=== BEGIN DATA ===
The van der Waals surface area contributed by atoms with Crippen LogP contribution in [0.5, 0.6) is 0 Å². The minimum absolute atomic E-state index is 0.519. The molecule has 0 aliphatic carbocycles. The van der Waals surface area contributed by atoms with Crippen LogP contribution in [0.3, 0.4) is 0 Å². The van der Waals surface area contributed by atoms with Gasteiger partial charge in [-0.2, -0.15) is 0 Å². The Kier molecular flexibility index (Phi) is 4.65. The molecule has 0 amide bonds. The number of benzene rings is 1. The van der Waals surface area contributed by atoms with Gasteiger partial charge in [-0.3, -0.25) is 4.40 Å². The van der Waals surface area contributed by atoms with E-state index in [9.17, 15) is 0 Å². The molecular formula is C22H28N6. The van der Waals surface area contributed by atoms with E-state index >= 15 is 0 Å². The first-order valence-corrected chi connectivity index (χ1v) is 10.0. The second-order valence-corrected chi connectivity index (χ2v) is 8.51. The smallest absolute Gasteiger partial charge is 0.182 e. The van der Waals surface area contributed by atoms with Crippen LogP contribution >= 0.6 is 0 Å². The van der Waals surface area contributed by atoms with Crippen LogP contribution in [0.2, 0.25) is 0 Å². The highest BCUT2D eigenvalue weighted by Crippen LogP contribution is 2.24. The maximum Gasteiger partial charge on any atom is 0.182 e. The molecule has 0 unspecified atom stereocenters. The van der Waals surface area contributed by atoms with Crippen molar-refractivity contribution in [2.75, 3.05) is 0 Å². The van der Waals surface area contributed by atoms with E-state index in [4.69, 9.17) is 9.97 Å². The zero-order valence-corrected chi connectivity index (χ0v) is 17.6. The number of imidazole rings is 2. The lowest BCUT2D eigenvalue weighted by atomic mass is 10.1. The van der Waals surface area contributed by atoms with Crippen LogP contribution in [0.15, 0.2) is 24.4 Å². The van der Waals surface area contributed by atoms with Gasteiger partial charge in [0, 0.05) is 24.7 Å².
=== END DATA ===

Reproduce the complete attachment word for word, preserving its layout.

The van der Waals surface area contributed by atoms with Crippen LogP contribution in [0.5, 0.6) is 0 Å². The minimum absolute atomic E-state index is 0.519. The molecule has 0 aliphatic carbocycles. The van der Waals surface area contributed by atoms with Crippen LogP contribution in [0.3, 0.4) is 0 Å². The van der Waals surface area contributed by atoms with Gasteiger partial charge in [-0.2, -0.15) is 0 Å². The Kier molecular flexibility index (Phi) is 4.65. The molecule has 0 amide bonds. The number of benzene rings is 1. The van der Waals surface area contributed by atoms with Gasteiger partial charge in [-0.3, -0.25) is 4.40 Å². The van der Waals surface area contributed by atoms with E-state index in [9.17, 15) is 0 Å². The molecular formula is C22H28N6. The van der Waals surface area contributed by atoms with E-state index >= 15 is 0 Å². The first-order valence-corrected chi connectivity index (χ1v) is 10.0. The second-order valence-corrected chi connectivity index (χ2v) is 8.51. The smallest absolute Gasteiger partial charge is 0.182 e. The van der Waals surface area contributed by atoms with Crippen LogP contribution >= 0.6 is 0 Å². The van der Waals surface area contributed by atoms with Crippen LogP contribution in [0.2, 0.25) is 0 Å². The highest BCUT2D eigenvalue weighted by Crippen LogP contribution is 2.24. The maximum Gasteiger partial charge on any atom is 0.182 e. The molecule has 0 unspecified atom stereocenters. The van der Waals surface area contributed by atoms with Crippen molar-refractivity contribution in [2.75, 3.05) is 0 Å². The van der Waals surface area contributed by atoms with E-state index in [4.69, 9.17) is 9.97 Å². The zero-order valence-corrected chi connectivity index (χ0v) is 17.6. The number of imidazole rings is 2. The lowest BCUT2D eigenvalue weighted by atomic mass is 10.1. The van der Waals surface area contributed by atoms with Crippen LogP contribution in [0.15, 0.2) is 24.4 Å². The van der Waals surface area contributed by atoms with Gasteiger partial charge in [0, 0.05) is 24.7 Å².